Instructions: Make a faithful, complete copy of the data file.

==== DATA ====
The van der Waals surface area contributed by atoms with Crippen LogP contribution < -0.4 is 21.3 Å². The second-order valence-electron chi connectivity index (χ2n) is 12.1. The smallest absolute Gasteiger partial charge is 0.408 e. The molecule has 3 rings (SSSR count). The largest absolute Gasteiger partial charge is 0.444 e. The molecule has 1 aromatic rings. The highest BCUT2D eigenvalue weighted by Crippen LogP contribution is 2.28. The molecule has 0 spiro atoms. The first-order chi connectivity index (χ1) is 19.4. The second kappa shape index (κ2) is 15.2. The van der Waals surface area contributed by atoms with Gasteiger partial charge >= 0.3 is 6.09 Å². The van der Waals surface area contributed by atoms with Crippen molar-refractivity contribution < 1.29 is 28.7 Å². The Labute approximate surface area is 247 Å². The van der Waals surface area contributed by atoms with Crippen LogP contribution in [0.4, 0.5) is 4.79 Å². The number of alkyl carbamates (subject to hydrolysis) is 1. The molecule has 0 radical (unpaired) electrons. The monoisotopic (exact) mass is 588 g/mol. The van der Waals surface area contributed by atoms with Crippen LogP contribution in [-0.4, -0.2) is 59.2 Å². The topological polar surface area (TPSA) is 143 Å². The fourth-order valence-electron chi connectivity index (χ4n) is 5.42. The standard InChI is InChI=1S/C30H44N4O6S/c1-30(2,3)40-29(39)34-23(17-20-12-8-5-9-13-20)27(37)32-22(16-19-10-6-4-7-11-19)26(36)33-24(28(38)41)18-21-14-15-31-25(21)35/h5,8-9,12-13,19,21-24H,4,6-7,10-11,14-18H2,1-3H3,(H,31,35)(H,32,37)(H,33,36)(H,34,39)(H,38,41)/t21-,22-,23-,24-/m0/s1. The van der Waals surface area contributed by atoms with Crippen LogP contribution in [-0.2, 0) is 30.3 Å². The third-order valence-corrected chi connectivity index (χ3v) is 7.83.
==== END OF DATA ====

The van der Waals surface area contributed by atoms with Crippen LogP contribution < -0.4 is 21.3 Å². The second-order valence-electron chi connectivity index (χ2n) is 12.1. The smallest absolute Gasteiger partial charge is 0.408 e. The molecule has 3 rings (SSSR count). The largest absolute Gasteiger partial charge is 0.444 e. The molecule has 1 aromatic rings. The highest BCUT2D eigenvalue weighted by Crippen LogP contribution is 2.28. The molecule has 0 spiro atoms. The first-order chi connectivity index (χ1) is 19.4. The second kappa shape index (κ2) is 15.2. The van der Waals surface area contributed by atoms with Gasteiger partial charge >= 0.3 is 6.09 Å². The van der Waals surface area contributed by atoms with Crippen molar-refractivity contribution < 1.29 is 28.7 Å². The Labute approximate surface area is 247 Å². The van der Waals surface area contributed by atoms with Crippen LogP contribution in [0.4, 0.5) is 4.79 Å². The number of alkyl carbamates (subject to hydrolysis) is 1. The molecule has 0 radical (unpaired) electrons. The monoisotopic (exact) mass is 588 g/mol. The van der Waals surface area contributed by atoms with Crippen LogP contribution in [-0.4, -0.2) is 59.2 Å². The topological polar surface area (TPSA) is 143 Å². The fourth-order valence-electron chi connectivity index (χ4n) is 5.42. The standard InChI is InChI=1S/C30H44N4O6S/c1-30(2,3)40-29(39)34-23(17-20-12-8-5-9-13-20)27(37)32-22(16-19-10-6-4-7-11-19)26(36)33-24(28(38)41)18-21-14-15-31-25(21)35/h5,8-9,12-13,19,21-24H,4,6-7,10-11,14-18H2,1-3H3,(H,31,35)(H,32,37)(H,33,36)(H,34,39)(H,38,41)/t21-,22-,23-,24-/m0/s1. The van der Waals surface area contributed by atoms with Crippen LogP contribution in [-0.2, 0) is 30.3 Å². The third-order valence-corrected chi connectivity index (χ3v) is 7.83.